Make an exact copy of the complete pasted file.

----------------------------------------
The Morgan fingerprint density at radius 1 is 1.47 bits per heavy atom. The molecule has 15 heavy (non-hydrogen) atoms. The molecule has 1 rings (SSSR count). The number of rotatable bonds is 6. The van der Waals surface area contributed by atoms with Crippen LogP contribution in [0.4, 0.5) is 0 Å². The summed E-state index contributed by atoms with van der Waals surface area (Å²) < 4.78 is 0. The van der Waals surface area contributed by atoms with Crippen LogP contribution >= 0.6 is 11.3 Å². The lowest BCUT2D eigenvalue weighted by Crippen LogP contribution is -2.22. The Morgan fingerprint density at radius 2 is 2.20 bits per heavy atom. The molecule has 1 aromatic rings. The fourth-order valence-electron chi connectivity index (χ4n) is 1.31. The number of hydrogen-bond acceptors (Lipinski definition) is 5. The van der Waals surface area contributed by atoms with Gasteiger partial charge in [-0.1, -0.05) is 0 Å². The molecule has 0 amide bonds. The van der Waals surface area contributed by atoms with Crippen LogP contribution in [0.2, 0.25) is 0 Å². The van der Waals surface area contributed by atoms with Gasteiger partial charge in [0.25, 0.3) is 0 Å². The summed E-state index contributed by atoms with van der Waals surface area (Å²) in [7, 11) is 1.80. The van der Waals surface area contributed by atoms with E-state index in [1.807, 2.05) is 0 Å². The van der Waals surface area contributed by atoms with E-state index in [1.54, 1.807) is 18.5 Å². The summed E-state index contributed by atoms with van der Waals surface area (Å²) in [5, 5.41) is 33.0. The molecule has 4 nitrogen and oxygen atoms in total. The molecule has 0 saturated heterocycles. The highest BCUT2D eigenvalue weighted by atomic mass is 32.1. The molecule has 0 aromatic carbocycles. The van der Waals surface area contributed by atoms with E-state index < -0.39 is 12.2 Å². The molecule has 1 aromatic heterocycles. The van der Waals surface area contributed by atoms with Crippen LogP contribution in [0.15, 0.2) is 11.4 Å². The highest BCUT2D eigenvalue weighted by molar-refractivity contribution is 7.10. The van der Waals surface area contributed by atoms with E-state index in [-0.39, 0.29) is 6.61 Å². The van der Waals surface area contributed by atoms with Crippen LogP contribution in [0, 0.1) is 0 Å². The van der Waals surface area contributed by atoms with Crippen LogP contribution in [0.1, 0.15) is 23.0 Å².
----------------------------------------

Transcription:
The Morgan fingerprint density at radius 1 is 1.47 bits per heavy atom. The molecule has 15 heavy (non-hydrogen) atoms. The molecule has 1 rings (SSSR count). The number of rotatable bonds is 6. The van der Waals surface area contributed by atoms with Crippen LogP contribution in [0.4, 0.5) is 0 Å². The summed E-state index contributed by atoms with van der Waals surface area (Å²) < 4.78 is 0. The van der Waals surface area contributed by atoms with Crippen LogP contribution >= 0.6 is 11.3 Å². The lowest BCUT2D eigenvalue weighted by Crippen LogP contribution is -2.22. The Morgan fingerprint density at radius 2 is 2.20 bits per heavy atom. The molecule has 1 aromatic rings. The fourth-order valence-electron chi connectivity index (χ4n) is 1.31. The number of hydrogen-bond acceptors (Lipinski definition) is 5. The van der Waals surface area contributed by atoms with Gasteiger partial charge in [-0.1, -0.05) is 0 Å². The molecule has 0 amide bonds. The van der Waals surface area contributed by atoms with Crippen LogP contribution in [0.2, 0.25) is 0 Å². The van der Waals surface area contributed by atoms with Gasteiger partial charge in [0.25, 0.3) is 0 Å². The summed E-state index contributed by atoms with van der Waals surface area (Å²) in [7, 11) is 1.80. The van der Waals surface area contributed by atoms with E-state index in [1.807, 2.05) is 0 Å². The van der Waals surface area contributed by atoms with E-state index in [1.54, 1.807) is 18.5 Å². The summed E-state index contributed by atoms with van der Waals surface area (Å²) in [5, 5.41) is 33.0. The molecule has 4 nitrogen and oxygen atoms in total. The molecule has 0 saturated heterocycles. The highest BCUT2D eigenvalue weighted by atomic mass is 32.1. The molecule has 0 aromatic carbocycles. The van der Waals surface area contributed by atoms with E-state index < -0.39 is 12.2 Å². The molecule has 1 aromatic heterocycles. The van der Waals surface area contributed by atoms with Crippen LogP contribution in [0.15, 0.2) is 11.4 Å². The highest BCUT2D eigenvalue weighted by molar-refractivity contribution is 7.10. The van der Waals surface area contributed by atoms with E-state index in [-0.39, 0.29) is 6.61 Å². The van der Waals surface area contributed by atoms with Crippen LogP contribution in [0, 0.1) is 0 Å². The van der Waals surface area contributed by atoms with Crippen LogP contribution in [0.1, 0.15) is 23.0 Å².